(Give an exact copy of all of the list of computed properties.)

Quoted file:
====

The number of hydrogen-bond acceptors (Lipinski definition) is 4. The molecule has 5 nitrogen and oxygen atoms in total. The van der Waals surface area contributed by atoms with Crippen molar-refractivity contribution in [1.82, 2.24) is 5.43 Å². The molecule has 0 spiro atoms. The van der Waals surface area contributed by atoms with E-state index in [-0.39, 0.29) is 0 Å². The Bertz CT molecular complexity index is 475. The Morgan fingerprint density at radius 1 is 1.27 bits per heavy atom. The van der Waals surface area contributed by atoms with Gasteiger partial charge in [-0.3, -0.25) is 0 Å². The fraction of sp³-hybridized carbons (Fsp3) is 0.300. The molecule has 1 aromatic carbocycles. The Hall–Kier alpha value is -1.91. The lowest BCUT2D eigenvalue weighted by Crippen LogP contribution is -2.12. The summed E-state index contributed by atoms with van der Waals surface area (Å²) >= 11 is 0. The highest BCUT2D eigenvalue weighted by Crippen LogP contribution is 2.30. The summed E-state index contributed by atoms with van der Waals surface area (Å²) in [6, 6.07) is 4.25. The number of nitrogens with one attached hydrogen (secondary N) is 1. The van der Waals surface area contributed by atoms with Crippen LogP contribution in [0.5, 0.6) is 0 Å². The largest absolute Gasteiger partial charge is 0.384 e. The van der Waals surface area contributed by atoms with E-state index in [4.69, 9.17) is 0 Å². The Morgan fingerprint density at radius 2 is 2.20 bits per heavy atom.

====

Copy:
The number of hydrogen-bond acceptors (Lipinski definition) is 4. The molecule has 5 nitrogen and oxygen atoms in total. The van der Waals surface area contributed by atoms with Crippen molar-refractivity contribution in [1.82, 2.24) is 5.43 Å². The molecule has 0 spiro atoms. The van der Waals surface area contributed by atoms with E-state index in [-0.39, 0.29) is 0 Å². The Bertz CT molecular complexity index is 475. The Morgan fingerprint density at radius 1 is 1.27 bits per heavy atom. The van der Waals surface area contributed by atoms with Gasteiger partial charge in [-0.3, -0.25) is 0 Å². The fraction of sp³-hybridized carbons (Fsp3) is 0.300. The molecule has 1 aromatic carbocycles. The Hall–Kier alpha value is -1.91. The lowest BCUT2D eigenvalue weighted by Crippen LogP contribution is -2.12. The summed E-state index contributed by atoms with van der Waals surface area (Å²) >= 11 is 0. The highest BCUT2D eigenvalue weighted by Crippen LogP contribution is 2.30. The summed E-state index contributed by atoms with van der Waals surface area (Å²) in [6, 6.07) is 4.25. The number of nitrogens with one attached hydrogen (secondary N) is 1. The van der Waals surface area contributed by atoms with Crippen LogP contribution in [0.5, 0.6) is 0 Å². The largest absolute Gasteiger partial charge is 0.384 e. The van der Waals surface area contributed by atoms with E-state index in [4.69, 9.17) is 0 Å². The Morgan fingerprint density at radius 2 is 2.20 bits per heavy atom.